Editor's note: David Frum writes a weekly column for CNN.com. A resident fellow at the American Enterprise Institute, he was special assistant to President George W. Bush in 2001-2. He is the author of six books, including "Comeback: Conservatism That Can Win Again" and the editor of FrumForum.
Washington (CNN) -- As President Obama acknowledges, his administration hit a buzz saw in Massachusetts last week.
The president will respond as he always does to emergencies: with a speech. In this case, it's his State of the Union address. The Obama team always assumes the best remedy for any Obama difficulty is more Obama.
But what to say in that speech?
The Obama team has been experimenting with a new theme -- a sharp populist turn, attacking bankers and lobbyists. Here's the president speaking in Elyria, Ohio, on January 22:
"I can promise you, there will be more fights in the days ahead. We're having one of them right now -- because I want to charge Wall Street a modest fee to repay taxpayers in full for saving their skin in a time of need. You can rest assured, we're going to get that money -- your money -- back, each and every dime."
In one short speech, the president promised or threatened a "fight" 15 times.
Will that trope continue into Wednesday's State of the Union? If so, it would be a big mistake. It may win the president an immediate bounce in the polls by exciting downcast liberals and progressives. But that bounce will prove limited and short-lived, and it will come at the expense of more trouble not very far down the road.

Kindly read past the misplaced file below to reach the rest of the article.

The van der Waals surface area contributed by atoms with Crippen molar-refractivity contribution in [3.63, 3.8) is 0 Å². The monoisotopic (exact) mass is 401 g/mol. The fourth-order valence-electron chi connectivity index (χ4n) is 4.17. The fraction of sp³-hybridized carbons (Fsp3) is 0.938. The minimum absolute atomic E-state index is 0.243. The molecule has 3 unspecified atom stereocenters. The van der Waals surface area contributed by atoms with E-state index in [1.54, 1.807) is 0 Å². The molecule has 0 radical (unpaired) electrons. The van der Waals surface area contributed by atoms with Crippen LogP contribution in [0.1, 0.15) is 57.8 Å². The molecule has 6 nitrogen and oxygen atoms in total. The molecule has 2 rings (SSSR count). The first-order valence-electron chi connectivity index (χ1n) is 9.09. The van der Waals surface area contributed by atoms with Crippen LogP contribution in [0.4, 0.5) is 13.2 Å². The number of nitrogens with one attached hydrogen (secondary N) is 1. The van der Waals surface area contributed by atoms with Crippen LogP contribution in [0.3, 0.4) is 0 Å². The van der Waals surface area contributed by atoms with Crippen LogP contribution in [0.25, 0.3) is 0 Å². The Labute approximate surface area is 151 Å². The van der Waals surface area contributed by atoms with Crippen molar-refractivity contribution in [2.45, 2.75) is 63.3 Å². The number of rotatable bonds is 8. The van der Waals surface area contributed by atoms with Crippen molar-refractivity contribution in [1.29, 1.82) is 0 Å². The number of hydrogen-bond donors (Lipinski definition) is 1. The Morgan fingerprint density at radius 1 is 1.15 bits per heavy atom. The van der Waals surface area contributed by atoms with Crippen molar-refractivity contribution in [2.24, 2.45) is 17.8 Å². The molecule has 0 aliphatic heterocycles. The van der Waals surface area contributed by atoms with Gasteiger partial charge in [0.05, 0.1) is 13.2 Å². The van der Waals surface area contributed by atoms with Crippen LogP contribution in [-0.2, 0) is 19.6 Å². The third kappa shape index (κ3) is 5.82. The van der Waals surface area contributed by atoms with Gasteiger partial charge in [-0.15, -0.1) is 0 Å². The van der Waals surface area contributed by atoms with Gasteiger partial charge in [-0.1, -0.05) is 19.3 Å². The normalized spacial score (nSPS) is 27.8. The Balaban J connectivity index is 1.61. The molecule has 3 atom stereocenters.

1. The new trope is not true to the president's own personality.
Barack Obama is a conciliator, not a fighter. He's cool and cerebral, not hot and pugnacious. He can remove his necktie and deliver his Elyria speech clad only in his Burberry suit and crisply pressed shirt; he can thicken his accent and drop his "g"s. But he remains who he is.
Liberals come in three main styles: fiery and populist such as Tom Harkin and Jesse Jackson; gentle and compassionate such as Eleanor Roosevelt or Hubert Humphrey: or rational and technocratic, such as Jimmy Carter or John Lindsay. Obama definitely belongs to the technocratic camp. Listen to him talk about health care:
"When health care costs grow at the rate they have, it puts greater pressure on programs like Medicare and Medicaid. If we do nothing to slow these skyrocketing costs, we will eventually be spending more on Medicare and Medicaid than every other government program combined. Put simply, our health care problem is our deficit problem. Nothing else even comes close."
Compare that to this, Harry Truman speaking on the same subject in 1948:
"I wanted an insurance program that would work, so that a fellow would have a little money saved up, when it came time to pay medical and hospital bills, and the doctor and the hospital would get paid promptly. But the Republicans are against that. They say that's socialized medicine. Well, it isn't. That's just good common sense, and some of these days we are going to get it, because the Democrats are going back in power, and we are going to see that we get it."
Obama sees the problems of ordinary people from the top down, not the inside out. He is a conciliator, not a fighter. He is a man of thought and deliberation, not of confrontation and militancy. Conciliation and deliberation are virtues, by the way. So why pretend otherwise?
2. The new trope is not true to the record of the Obama administration.
This administration has taken a series of considered steps to restore the banking sector to profitability. It opted against nationalizing the busted banks. Instead, the administration supported the Federal Reserve as lending rates to banks were pushed to zero. Banks unsurprisingly were soon earning again. Those profits were not a bug. They were a feature.
Nor was the health care plan a populist upheaval. The Senate version that has become the de facto administration plan created winners and losers all right. But the losers were not giant corporations and the super-rich. The losers were seniors enrolled in Medicare Advantage (one of the main targets of deficit-reducing cutbacks), people who need to buy costly medical devices (to be taxed) and those enrolled in generous health insurance plans (also to be taxed).